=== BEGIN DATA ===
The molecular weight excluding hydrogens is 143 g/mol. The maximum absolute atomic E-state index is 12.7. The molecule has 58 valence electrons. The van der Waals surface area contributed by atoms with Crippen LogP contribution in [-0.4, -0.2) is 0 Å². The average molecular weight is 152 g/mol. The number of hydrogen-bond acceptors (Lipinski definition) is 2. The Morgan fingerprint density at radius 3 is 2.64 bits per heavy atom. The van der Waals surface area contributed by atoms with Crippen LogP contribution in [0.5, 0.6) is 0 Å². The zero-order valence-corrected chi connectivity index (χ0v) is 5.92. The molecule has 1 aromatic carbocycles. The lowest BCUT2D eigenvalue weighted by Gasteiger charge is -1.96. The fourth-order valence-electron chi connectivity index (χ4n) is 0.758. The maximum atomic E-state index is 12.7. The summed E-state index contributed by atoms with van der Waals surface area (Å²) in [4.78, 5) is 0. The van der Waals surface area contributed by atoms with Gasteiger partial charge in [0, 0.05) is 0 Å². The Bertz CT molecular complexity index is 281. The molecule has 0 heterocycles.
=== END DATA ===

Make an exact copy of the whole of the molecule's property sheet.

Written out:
The molecular weight excluding hydrogens is 143 g/mol. The maximum absolute atomic E-state index is 12.7. The molecule has 58 valence electrons. The van der Waals surface area contributed by atoms with Crippen LogP contribution in [-0.4, -0.2) is 0 Å². The average molecular weight is 152 g/mol. The number of hydrogen-bond acceptors (Lipinski definition) is 2. The Morgan fingerprint density at radius 3 is 2.64 bits per heavy atom. The van der Waals surface area contributed by atoms with Crippen LogP contribution in [0.5, 0.6) is 0 Å². The zero-order valence-corrected chi connectivity index (χ0v) is 5.92. The molecule has 1 aromatic carbocycles. The lowest BCUT2D eigenvalue weighted by Gasteiger charge is -1.96. The fourth-order valence-electron chi connectivity index (χ4n) is 0.758. The maximum atomic E-state index is 12.7. The summed E-state index contributed by atoms with van der Waals surface area (Å²) in [4.78, 5) is 0. The van der Waals surface area contributed by atoms with Gasteiger partial charge in [0, 0.05) is 0 Å². The Bertz CT molecular complexity index is 281. The molecule has 0 heterocycles.